Celebrating the successful driver’s licence partnership with the New Zealand Howard League for Penal Reform, the department has committed to funding the programme for a further three years.
“Since the initiative kicked off in 2014, Howard League professional instructors have assisted over 13,000 people on community-based sentences and in prison to obtain their driver’s licence,” says Northern Region Operations Director Julie Harrison.
“Given our long-standing relationship with the Howard League, this achievement certainly is tangible evidence of our Hōkai Rangi commitment to do better for the people we support.”
Thanking Corrections for the ongoing funding, Howard League Chief Executive Mike Williams said there were no down-sides to the driver’s licence initiative.
“Our programme gives people a second chance. The obvious benefits include the ability to get a job, as well as having a valid form of identity,” says Mike.
The organisation runs 18 driving programmes from Community Corrections sites in Kaitaia, Kaikohe, Whangārei, Waitākere, south Auckland, Waikato, Tauranga, Eastern Bay of Plenty, Rotorua, Hawke’s Bay, Gisborne, Taranaki, Whanganui, Palmerston North, Porirua, and Christchurch.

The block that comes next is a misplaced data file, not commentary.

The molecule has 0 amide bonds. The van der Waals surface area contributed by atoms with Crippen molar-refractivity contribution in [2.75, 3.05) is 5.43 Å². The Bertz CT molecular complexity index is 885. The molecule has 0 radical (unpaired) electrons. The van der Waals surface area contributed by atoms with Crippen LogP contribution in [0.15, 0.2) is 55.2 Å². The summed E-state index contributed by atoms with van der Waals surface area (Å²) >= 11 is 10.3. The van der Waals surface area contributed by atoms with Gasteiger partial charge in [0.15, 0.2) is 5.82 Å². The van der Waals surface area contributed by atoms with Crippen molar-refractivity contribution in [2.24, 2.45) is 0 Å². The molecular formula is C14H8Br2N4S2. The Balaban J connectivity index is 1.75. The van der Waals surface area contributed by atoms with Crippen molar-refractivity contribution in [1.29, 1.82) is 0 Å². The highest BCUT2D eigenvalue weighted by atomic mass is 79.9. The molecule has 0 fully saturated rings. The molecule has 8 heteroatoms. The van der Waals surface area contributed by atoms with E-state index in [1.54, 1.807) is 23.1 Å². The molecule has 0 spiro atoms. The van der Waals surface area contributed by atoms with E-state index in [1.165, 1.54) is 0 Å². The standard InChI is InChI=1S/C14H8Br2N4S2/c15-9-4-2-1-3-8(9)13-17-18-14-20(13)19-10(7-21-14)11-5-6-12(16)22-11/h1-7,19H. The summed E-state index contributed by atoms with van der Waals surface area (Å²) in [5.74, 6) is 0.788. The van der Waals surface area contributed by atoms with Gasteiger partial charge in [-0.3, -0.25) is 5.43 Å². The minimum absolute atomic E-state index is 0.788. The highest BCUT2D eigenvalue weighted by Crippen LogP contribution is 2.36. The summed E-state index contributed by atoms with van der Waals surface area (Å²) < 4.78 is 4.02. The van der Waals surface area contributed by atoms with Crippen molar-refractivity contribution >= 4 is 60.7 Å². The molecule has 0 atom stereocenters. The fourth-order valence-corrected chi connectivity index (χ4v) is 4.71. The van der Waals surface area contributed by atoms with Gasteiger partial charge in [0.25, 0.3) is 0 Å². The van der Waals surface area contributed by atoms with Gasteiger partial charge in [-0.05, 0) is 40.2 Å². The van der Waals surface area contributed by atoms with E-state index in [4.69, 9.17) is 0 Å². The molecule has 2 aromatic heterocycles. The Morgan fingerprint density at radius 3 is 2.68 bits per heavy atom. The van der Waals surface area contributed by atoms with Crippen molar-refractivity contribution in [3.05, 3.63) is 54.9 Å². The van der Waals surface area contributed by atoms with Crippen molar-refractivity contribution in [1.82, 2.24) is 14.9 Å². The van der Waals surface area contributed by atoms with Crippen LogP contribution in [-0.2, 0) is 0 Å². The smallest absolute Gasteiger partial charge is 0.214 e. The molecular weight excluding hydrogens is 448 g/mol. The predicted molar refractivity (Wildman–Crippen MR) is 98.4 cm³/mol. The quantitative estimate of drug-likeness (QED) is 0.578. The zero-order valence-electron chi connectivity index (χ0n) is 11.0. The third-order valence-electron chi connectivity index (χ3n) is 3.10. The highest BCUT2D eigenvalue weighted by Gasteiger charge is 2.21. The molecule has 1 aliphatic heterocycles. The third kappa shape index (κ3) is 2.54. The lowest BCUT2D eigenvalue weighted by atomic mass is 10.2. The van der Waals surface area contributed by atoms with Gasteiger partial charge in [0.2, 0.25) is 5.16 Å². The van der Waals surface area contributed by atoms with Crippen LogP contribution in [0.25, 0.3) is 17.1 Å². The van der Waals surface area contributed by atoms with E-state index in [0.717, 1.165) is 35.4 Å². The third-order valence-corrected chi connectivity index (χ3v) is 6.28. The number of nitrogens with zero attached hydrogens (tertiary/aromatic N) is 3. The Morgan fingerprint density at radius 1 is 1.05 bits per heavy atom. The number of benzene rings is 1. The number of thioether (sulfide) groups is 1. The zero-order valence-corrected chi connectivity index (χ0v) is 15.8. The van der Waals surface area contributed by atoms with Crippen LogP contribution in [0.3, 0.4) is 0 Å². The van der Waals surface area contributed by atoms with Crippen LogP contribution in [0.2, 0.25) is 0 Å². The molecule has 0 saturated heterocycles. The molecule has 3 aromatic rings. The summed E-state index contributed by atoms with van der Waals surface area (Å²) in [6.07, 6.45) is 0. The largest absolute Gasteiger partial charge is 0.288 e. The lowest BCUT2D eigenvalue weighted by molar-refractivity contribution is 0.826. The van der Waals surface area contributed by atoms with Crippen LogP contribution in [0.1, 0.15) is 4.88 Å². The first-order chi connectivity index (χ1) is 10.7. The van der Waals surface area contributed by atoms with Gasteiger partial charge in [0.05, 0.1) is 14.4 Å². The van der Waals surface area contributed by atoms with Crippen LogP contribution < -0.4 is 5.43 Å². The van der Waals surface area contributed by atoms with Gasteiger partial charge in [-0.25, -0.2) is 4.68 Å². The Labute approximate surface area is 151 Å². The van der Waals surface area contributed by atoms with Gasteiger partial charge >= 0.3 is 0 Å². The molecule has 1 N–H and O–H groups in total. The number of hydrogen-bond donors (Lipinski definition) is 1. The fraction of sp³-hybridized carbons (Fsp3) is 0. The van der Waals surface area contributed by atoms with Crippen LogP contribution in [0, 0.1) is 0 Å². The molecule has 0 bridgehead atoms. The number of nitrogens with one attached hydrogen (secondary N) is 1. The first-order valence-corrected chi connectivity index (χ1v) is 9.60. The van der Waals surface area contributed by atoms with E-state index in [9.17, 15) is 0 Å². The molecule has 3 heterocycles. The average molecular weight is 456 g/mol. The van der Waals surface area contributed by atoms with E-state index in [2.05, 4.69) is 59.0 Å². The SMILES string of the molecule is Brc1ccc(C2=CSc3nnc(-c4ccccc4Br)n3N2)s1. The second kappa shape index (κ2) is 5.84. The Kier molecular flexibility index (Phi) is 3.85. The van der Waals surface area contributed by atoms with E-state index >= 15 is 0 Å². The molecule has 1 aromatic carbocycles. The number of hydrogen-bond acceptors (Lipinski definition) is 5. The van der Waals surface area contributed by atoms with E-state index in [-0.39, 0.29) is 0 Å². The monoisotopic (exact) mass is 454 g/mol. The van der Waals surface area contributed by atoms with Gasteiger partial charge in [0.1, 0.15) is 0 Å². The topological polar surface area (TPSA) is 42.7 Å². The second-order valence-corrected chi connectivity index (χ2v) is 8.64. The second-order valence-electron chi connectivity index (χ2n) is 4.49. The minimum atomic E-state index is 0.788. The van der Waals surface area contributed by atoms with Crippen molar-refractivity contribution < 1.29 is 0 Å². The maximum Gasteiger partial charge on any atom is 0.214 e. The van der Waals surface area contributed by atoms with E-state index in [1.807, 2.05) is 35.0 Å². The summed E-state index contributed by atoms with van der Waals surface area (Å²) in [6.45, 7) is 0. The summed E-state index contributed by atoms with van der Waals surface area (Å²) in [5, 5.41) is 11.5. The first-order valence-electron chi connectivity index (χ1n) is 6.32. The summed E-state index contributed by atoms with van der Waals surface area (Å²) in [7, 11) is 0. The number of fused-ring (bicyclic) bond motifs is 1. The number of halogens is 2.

“For the cost of keeping a single person in prison for a year, we can fund a driving programme, which will help hundreds of people achieve licences,” says Howard League Driving Programme Operations Manager Jenny Michie.
In her address, Minister for Social Development and Employment Carmel Sepuloni said: “This programme has government support across the political spectrum, and it also makes absolute sense to the public. Why wouldn’t we support people to get a licence if it kept them from being involved with the criminal justice system?”
Two graduates of the driving programme shared their success with the audience.
“My life used to be full of chaos, drugs and prison. I have been in recovery for three years and am now two years clean and sober. I have my full licence and my life is positive in so many ways,” says *John. (*Not his real name to protect his privacy).
“I’m sharing from the heart when I say that when I arrived in New Zealand, I had two options: either to give up or to give a better life a go. Thanks to the Howard League, I got my full licence and I am also growing in confidence. This programme saved me from reoffending and going back into jail," says Elias returned to New Zealand from Australia at the end of 2020.